Golf is too focused on the majors. That’s an odd lede for a post that only exists to preview the Masters, but it’s still true. Four times a year, every player has a shot at winning a tournament that matters.
The other tournaments matter too, of course, but for too large a portion of golf analysts, they don’t matter as much. If a player were to win twenty times in a year, but didn’t win a major, there would be multiple people questioning whether or not he actually had a good year, and why he couldn’t get it done when it counted.
So, as the Masters tees off tomorrow (weather-permitting; Wednesday’s Par 3 contest was already washed out), it’s worth remembering that there are a lot of good players, and only four potential major winners each season. The standards are too high, when you consider how small a sample size that really is.
It leads to really dumb narratives that can be easily debunked. So let’s tackle the biggest of those, featuring two of golf’s biggest and youngest stars, and then get to who will win.
Why can’t Rory get it done at Augusta?
Rory McIlroy hasn’t won the Masters yet. He’s also won the other three majors at least once. This leads to people questioning why Rory hasn’t completed the career grand slam when he’s still just 27, despite only five other golfers ever having done it.
It’s not like he hasn’t played well at Augusta. McIlroy hasn’t finished outside the top 10 since 2013, but he hasn’t won, and many can’t get over the memory of Rory’s 2011 Sunday collapse. Of course, McIlroy himself seemed to get over it fine, winning the 2011 U.S. Open, but there are still plenty of people ready to pounce when and if he doesn’t win at Augusta.
Or at any major; some people have already said Rory is in a major drought, as he hasn’t won since the 2014 PGA Championship. As if there aren’t more great players (and more really good players) than ever before. Rory might not win this week, but the smart money would be on him winning at Augusta at some point in time. He’s just too damn good.
Will Jordan Spieth be haunted by his 2016 collapse?
Another classic, this has bled over into non-major tournament analysis as well:
Nick Faldo is saying Jordan Spieth is 2 down in his match today because he's distracted by a return to #12 at the Masters. It's insufferable
— Jay Rigdon (@jayrigdon5) March 22, 2017
If you’ve somehow forgotten, Spieth made an eight last year at the par 3 twelfth hole on Sunday, costing himself what had seemed a surefire second-straight Masters. It’s reasonable to think it must be somewhere in his mind; at the time, I wrote this:
Next year, or the year after, or five years on, Spieth will be standing on the 12th tee, on Sunday, staring down the exact same tucked pin on the hole that has effectively taken two green jackets away from him already. Will he be able to fully block that out, or will it remain just to the side of his thoughts, lingering enough to cause him to doubt himself to the point of another mistake?
Could you block that out?
And Spieth himself has hinted that he’s played it again in the interim:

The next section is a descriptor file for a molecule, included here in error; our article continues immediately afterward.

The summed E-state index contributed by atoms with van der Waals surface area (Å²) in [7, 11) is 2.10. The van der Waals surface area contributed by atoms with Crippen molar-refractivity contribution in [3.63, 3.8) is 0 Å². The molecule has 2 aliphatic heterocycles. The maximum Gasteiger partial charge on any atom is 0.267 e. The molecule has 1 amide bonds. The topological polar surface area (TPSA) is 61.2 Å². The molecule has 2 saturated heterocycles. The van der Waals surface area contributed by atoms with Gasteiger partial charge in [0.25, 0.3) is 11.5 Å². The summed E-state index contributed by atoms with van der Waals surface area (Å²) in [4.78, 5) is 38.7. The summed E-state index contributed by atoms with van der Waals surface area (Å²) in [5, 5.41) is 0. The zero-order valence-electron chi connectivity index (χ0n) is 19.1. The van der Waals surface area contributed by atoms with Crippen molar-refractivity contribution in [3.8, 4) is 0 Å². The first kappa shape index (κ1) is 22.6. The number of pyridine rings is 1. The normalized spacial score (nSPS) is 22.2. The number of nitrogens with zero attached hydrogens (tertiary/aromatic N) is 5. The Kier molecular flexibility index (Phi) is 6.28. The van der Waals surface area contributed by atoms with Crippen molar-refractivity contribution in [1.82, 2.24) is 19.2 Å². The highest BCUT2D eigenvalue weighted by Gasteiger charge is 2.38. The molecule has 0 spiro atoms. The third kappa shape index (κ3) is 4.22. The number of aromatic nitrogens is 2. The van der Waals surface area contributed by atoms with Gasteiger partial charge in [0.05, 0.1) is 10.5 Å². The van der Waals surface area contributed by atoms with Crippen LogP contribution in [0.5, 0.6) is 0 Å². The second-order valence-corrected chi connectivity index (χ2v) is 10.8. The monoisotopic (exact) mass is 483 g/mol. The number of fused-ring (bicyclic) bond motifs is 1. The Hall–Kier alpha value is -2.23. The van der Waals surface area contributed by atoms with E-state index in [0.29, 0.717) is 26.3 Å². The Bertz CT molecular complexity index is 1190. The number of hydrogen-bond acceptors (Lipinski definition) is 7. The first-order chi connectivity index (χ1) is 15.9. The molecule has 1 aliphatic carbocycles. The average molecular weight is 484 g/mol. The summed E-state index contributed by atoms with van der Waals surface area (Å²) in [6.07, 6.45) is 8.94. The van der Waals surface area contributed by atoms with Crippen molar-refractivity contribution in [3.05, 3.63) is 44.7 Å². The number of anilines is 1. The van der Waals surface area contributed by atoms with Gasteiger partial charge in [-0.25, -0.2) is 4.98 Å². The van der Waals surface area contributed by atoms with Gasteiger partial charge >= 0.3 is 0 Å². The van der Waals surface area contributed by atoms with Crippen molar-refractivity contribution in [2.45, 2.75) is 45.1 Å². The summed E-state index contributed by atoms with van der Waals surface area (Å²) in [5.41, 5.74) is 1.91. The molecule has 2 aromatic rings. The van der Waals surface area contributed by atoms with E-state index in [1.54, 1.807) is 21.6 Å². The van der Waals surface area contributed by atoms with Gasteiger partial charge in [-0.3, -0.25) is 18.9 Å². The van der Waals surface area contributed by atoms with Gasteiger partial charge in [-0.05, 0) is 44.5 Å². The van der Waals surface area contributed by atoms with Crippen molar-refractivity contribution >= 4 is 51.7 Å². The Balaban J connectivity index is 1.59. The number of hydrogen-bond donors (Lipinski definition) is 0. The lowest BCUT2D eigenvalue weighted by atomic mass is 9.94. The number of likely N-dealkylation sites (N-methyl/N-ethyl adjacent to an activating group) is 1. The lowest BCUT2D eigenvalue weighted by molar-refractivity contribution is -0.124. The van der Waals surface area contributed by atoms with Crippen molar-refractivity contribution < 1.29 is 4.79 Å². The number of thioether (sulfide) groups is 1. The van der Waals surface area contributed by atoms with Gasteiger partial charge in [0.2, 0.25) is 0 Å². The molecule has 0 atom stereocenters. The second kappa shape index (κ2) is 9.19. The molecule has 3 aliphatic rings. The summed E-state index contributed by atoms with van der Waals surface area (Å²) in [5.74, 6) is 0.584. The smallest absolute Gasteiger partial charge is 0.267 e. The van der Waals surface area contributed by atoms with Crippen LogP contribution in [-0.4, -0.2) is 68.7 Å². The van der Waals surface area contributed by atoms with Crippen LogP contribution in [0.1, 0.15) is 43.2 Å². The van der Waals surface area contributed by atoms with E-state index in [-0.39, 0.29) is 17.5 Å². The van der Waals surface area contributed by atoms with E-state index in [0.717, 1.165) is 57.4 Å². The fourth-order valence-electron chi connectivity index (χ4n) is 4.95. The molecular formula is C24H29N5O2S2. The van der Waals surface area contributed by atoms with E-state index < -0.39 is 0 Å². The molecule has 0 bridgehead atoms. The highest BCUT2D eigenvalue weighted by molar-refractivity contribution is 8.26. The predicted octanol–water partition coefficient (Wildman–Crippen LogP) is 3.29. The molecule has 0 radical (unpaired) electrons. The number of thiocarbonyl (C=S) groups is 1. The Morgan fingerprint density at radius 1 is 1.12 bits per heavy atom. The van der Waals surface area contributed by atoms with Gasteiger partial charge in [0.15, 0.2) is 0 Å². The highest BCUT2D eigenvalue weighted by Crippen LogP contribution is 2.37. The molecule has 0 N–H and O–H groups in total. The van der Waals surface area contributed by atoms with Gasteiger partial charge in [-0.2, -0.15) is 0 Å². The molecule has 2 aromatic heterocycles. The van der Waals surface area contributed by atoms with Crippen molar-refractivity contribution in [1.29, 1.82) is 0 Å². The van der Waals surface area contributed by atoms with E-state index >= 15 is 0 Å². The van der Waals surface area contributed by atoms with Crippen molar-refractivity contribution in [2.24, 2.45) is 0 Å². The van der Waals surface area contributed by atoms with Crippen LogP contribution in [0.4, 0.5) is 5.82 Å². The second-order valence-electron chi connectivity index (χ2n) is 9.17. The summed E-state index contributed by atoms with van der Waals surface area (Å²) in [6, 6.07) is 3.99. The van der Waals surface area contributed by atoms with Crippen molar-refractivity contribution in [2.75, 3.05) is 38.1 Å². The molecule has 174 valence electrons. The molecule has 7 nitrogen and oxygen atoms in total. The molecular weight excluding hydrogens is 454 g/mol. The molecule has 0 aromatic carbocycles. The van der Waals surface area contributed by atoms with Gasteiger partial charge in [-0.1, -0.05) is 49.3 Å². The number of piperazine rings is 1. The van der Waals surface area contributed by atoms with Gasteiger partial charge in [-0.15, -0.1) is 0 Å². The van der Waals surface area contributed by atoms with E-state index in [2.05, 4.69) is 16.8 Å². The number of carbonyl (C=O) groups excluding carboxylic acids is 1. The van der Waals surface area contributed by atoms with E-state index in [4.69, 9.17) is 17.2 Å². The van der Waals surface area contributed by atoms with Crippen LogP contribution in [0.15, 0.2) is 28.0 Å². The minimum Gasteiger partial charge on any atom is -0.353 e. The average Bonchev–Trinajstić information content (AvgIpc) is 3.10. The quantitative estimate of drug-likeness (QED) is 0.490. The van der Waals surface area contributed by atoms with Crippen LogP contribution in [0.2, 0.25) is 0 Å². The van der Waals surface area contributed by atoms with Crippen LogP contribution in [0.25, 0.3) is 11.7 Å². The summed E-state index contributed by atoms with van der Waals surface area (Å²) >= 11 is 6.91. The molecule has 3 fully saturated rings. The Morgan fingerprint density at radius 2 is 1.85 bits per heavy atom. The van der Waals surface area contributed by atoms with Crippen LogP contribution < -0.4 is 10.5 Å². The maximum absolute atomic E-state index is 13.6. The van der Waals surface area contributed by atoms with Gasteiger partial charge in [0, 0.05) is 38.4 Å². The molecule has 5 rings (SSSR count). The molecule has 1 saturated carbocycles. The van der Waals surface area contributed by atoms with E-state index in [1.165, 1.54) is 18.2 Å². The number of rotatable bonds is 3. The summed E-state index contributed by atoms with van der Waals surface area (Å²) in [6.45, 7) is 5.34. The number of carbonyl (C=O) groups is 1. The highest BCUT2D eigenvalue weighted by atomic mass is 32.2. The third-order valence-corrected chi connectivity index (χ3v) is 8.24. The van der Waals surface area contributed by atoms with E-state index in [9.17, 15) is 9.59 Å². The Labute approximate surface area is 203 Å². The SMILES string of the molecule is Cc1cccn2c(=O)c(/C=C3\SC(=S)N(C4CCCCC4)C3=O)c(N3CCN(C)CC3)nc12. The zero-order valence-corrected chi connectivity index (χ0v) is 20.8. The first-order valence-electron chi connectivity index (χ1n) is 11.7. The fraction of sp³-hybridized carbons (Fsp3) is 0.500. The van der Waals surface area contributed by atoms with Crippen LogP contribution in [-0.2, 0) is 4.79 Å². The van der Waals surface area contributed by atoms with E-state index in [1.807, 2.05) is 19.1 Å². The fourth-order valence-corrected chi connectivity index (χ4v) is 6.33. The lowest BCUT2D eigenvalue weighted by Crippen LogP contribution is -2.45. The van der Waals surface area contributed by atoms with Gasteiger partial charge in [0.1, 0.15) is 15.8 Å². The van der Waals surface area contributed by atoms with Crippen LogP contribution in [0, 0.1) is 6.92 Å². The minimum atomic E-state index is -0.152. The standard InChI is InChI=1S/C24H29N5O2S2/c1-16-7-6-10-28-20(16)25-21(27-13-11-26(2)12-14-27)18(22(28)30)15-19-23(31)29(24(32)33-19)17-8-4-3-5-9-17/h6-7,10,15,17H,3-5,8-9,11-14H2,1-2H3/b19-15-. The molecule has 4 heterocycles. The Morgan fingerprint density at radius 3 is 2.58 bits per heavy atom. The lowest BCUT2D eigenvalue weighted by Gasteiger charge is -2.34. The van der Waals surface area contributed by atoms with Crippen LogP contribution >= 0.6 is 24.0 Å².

@jayrigdon5 Spieth revealed he'd birdied it twice on a trip to Augusta earlier this year in an exclusive interview in our current issue.
— Golf World (@GolfWorld1) March 22, 2017
But I never would have suggested it’s going to have an effect to the degree that some people have suggested. It’s more than a little ridiculous. Jordan Spieth has played the Masters three times. He’s won once and finished T2 twice. That’s insane! There’s something about the course that fits him, and it’s hard to fathom a scenario in which he isn’t at least on the weekend leaderboard.
If he has an identical meltdown on 12, then sure, bring on the narratives. But if he just puts it into the middle of the green and two putts, that should be the end of it for good.
So who’s going to win?
You might expect this to be a prediction of either Spieth or McIlroy, seeing as how the entire first sections of the preview were focused on them. And obviously either of them could win; golf predictions are such an impossibility. (I once guessed Darren Clarke would win the British, and I was as shocked as anyone when it happened.)
And if Spieth or McIlroy don’t win, it’s not a referendum on their Augusta narratives, although it will likely continue to perpetuate that unfortunate cycle going forward. There are a few other names to consider, as well, and if forced to pick six guys from which a winner will emerge, I’d have Spieth, Rory, and these four names.
In no particular order:
DJ has won three straight starts, has a perfect game and mentality for Augusta, and has played well previously. A very sound pick for the week.
Phil loves Augusta, is always more motivated here, and has actually been playing some great golf for a while now, despite not having won since his British Open victory in 2013.
There’s always a random popup guy on the leaderboard. Might as well be Ryan, who’s played some good-to-very good golf of late, and has a decent history of contending.
Why not? Dude’s on fire, makes a ton of birdies, and doesn’t seem scared of any moment.
Will the winner be one of those six guys? No one knows! But if you’re building a DFS team or looking to win a pool, those are the players I’d lean towards.
Enjoy the golf.